I don't think I ever told you guys this, but back in October my bee hive was robbed by another colony, forcing my bees to take to the skies in a panic. It was a depressing day--Dave and I both loved watching the bees from our living room window, and losing the colony was like losing a beloved pet. I was pretty emo about it.
Since October, I have been continuing to maintain a few hives for some neighbors while they were on holiday vacation (which meant delicious educational experience and delicious honey). The plan was to keep the colonies going strong and to split the hives in Spring, allowing me to once again host some bees in my backyard. I am very impatient. Spring seemed like a really long way off.
The thoughtful and ever-adventurous Linden found out that some bees had moved into a coworker's tree--the hive had been there for awhile and grown drastically in size, and Coworker wanted the bees removed. What excellent news! Linden donned her bravest face and agreed to help me cut the hive from the tree.
The hive was pretty big.
Linden was super brave--she is not generally a fan of insects noisily buzzing around her head, but after a few minutes of nervous hesitation she dove right in to her new beekeeping role. While I began separating the comb from the tree, Linden arranged the removed comb into frames to be put into the hive.
The very first piece of comb I examined was filled with stick eggs, larvae in various stages of development, and capped brood. Eggs turn into larvae in a matter of three days--seeing eggs indicated that the hive's queen was present in the hive at most three days ago, and it is a good sign that she is still around. She is vital to the hive's success, so we had to make sure to collect the queen.
Chances of finding her majesty in a colony of tens of thousands bees are slim, but there are other ways to monitor her location. Bees stay near their leader, so by observing the actions of the colony we can keep track of the queen.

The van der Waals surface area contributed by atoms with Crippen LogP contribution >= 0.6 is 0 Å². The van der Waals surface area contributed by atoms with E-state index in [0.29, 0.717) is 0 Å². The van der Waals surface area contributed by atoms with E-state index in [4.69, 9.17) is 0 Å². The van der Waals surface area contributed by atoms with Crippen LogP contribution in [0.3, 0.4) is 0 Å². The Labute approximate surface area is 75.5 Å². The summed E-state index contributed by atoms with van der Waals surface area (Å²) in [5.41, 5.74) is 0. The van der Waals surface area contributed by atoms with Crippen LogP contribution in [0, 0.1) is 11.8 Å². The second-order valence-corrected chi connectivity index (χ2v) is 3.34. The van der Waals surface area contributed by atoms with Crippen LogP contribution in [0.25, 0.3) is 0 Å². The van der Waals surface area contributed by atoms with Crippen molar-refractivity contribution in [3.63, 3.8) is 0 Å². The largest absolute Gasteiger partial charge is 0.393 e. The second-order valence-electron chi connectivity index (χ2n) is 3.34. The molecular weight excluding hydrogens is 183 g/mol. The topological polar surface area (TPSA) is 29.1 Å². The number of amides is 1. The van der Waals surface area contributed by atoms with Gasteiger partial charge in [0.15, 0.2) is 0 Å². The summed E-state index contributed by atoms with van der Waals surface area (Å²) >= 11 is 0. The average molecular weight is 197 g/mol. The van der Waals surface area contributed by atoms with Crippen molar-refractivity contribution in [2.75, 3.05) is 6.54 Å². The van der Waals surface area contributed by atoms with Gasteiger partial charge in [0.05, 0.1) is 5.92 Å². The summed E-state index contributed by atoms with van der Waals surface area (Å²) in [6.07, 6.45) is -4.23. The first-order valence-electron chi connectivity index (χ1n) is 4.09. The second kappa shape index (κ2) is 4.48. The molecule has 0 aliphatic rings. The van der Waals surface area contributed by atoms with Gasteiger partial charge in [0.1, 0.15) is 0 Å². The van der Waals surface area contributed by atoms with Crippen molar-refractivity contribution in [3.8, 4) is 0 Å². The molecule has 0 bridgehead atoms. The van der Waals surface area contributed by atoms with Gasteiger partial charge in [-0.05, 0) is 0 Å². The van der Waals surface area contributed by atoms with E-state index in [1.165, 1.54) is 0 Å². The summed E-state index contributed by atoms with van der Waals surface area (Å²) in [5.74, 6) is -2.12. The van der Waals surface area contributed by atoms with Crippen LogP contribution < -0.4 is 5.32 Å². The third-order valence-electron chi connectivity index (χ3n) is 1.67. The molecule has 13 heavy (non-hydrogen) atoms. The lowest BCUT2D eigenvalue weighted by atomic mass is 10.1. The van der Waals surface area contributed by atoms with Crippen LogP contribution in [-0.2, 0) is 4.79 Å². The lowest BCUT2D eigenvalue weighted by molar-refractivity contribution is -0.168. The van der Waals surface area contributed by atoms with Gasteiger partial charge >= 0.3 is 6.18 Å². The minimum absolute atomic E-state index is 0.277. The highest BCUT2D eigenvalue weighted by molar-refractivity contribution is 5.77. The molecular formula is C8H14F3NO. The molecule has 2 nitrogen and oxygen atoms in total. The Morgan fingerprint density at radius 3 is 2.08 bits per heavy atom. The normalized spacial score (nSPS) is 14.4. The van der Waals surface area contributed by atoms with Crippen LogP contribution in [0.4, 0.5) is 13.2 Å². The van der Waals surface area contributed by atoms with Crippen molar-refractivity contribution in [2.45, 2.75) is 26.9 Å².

As I was removing comb from the tree, the bees kept crawling higher and higher into the tree. Once all the comb was removed, suspended in frames, and placed in the hive box, Linden held a large white sheet below the hive as I shook the bees off of the tree and onto the sheet. We dumped the bees into the hive and stood back to watch.
The bees tried to leave their new home and return to the ball of bees in the tree. We had not moved the queen.
After a few more clumps of bees were dumped into the hive, errant bees began to collect outside the hive box and make their way inside. Bees crawled willingly down between the frames. The bee ball in the tree dispersed. All of this indicated that the queen was safe in the hive box, sending her pheromones off into the air to call her colony to her side.
A spectacular sunset burned on the horizon as we worked to move the bees into their new home. After two hours of adrenaline-pumping work, everything was incased in a sticky golden envelope of honey. Linden put a finger into the comb, broke the wax, and tried the sweet nectar straight from the hive, declaring it the most delicious honey she has ever tasted. At first I attributed her announcement to the added flavors of personal investment (as a meal tastes immeasurably more delectable when prepared by your own hands than by a restaurant), but once I got home and tasted the honey for myself, Linden's statement proved itself to be true. The honey is very dark and very orange. I have no idea what is blooming right now out in Haines City, Florida, but it lends incredible zest to the bee food.
With the queen and her colony safely in hive box, we taped up the hive and hit the road. Unfortunately for Dave, there were a few straggler bees that hid in our equipment and made their way into the van. Dave found himself with a few new bee friends fluttering about when he drove the car the next day.
Thankfully Linden did not get stung a single time. I did not fare so well--I was wearing some super cool overalls I found at the thrift store. My bee suit rides up in the back and leaves my back exposed when I bend over, so I figured overalls would fix the problem (while also keeping me très fashionable). The downside to the overalls was that every time I reached up to cut comb from the tree my ankles were left exposed to bee fury. I was stung six times on one foot, and it swelled up pretty bad. Time to search the Salvation Army shelves for some work boots!
Here are my busy bees this morning, bringing plenty of golden pollen home after foraging the neighborhood. I think they are settling in--it will be another two weeks before I open the hive for an inspection. These bees will provide wax for my encaustics, honey for my neighbors, and pollination for our community.